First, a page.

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Depression takes its toll in Mumbai – and in India

Depression. Copyright: <a href=''>tktktk / 123RF Stock Photo</a>Mental health is one of India’s most significant public health challenges. 13.7 percent of Indians suffering from some form of mental health disorder.

In Mumbai, the scourge of poor mental health is particularly felt among those aged between twenty and thirty according to recent data. Depression affects forty percent of people in this age bracket, a survey reveals. Concerningly, 49 percent of women and 38 percent of men interviewed reported feeling depressed all the time.

The survey’s findings suggest social media and body image issues to be driving forces behind the high rate of depression among young people in Mumbai. 79 percent of women and 68 percent of men said they were on “all social media platforms” and almost half of respondents said they spent between five and ten hours on social media daily.

Poor body positivity also dogged respondents. 79 percent of women surveyed and 68 percent of men surveyed reported they were unhappy with the way they looked.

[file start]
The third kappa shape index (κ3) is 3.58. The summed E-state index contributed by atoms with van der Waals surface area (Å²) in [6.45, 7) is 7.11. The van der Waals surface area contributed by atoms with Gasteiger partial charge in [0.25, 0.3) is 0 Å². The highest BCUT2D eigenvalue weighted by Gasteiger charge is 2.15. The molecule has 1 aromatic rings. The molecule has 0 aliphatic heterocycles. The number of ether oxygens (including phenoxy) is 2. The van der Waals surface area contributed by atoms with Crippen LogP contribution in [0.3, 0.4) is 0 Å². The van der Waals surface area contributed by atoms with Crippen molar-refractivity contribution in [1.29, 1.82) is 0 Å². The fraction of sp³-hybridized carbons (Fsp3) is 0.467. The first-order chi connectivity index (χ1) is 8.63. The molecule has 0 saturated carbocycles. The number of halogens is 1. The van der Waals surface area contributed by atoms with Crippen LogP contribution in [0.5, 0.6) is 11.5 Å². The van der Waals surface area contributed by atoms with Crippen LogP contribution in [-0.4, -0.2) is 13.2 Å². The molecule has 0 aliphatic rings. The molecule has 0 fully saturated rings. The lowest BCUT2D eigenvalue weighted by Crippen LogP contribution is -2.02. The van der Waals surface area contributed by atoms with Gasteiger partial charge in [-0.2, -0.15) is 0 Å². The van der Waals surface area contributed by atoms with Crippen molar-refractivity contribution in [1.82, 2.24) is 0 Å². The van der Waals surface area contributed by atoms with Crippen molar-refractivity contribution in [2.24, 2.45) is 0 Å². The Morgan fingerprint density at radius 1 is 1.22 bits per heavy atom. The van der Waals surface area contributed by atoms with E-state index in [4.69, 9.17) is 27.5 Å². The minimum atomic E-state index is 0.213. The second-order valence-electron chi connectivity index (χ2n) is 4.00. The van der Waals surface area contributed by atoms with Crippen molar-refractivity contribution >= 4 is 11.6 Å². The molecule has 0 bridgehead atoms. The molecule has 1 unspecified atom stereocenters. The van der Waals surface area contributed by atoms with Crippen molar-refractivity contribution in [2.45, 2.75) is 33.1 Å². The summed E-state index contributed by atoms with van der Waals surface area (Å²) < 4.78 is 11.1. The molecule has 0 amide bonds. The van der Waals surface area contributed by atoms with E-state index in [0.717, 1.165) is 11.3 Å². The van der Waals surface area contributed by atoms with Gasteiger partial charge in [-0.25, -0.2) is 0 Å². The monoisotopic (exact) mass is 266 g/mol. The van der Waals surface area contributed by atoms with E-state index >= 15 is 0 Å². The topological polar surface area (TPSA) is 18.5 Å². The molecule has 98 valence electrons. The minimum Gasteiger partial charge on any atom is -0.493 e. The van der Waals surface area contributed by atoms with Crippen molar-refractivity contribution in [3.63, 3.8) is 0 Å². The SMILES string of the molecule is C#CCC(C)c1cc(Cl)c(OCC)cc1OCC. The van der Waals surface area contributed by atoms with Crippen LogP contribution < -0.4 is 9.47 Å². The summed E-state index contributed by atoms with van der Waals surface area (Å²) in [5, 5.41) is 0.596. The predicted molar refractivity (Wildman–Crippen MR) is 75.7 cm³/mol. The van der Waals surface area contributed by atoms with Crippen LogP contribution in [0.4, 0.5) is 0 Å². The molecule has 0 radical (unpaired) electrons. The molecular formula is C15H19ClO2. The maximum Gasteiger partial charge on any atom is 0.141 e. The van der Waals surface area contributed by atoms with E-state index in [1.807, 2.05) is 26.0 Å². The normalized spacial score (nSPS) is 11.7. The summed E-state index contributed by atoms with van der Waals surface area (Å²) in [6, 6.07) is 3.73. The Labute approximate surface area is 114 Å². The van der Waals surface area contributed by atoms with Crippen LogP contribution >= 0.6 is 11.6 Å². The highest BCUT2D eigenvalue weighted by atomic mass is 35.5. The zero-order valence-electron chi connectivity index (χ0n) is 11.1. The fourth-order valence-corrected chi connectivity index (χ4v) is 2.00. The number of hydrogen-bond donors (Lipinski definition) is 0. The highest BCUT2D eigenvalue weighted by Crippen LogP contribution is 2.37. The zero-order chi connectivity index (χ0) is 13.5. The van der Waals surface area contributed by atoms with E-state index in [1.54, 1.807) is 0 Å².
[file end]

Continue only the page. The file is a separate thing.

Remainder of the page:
“49 percent of women and 38 percent of men interviewed reported feeling depressed all the time.”

The survey lends an insight into the poor mental health of the Maharashtra state capital, which is reflective of a pan-Indian crisis. Indeed, the survey’s results come on the heels of findings that every third death from suicide in India occurs in someone who is aged between eighteen and thirty. In fact, India has the highest suicide rate among young people in the world. Students are a particularly vulnerable group, with one Indian student committing suicide roughly every hour.

It is clear that, among adolescents and young adults in India, depression and other mental health disorders are escalating crises. However, even as mental illness reaches epidemic proportions nationwide, just ten percent of Indians who need mental healthcare can avail it.

Recent steps were taken to increase access to mental healthcare for Indians, with the Insurance Regulatory and Development Authority of India (IRDAI) directing the nation’s health insurance firms to cover patients for mental healthcare.

Nonetheless, India continues to suffer staggering shortages of mental health professionals. There are just 898 psychologists in India. The country needs 2,250.  Without steps taken to compensate for this shortfall, the mental health crisis across all stratas of Indian society can only be expected to get worse.

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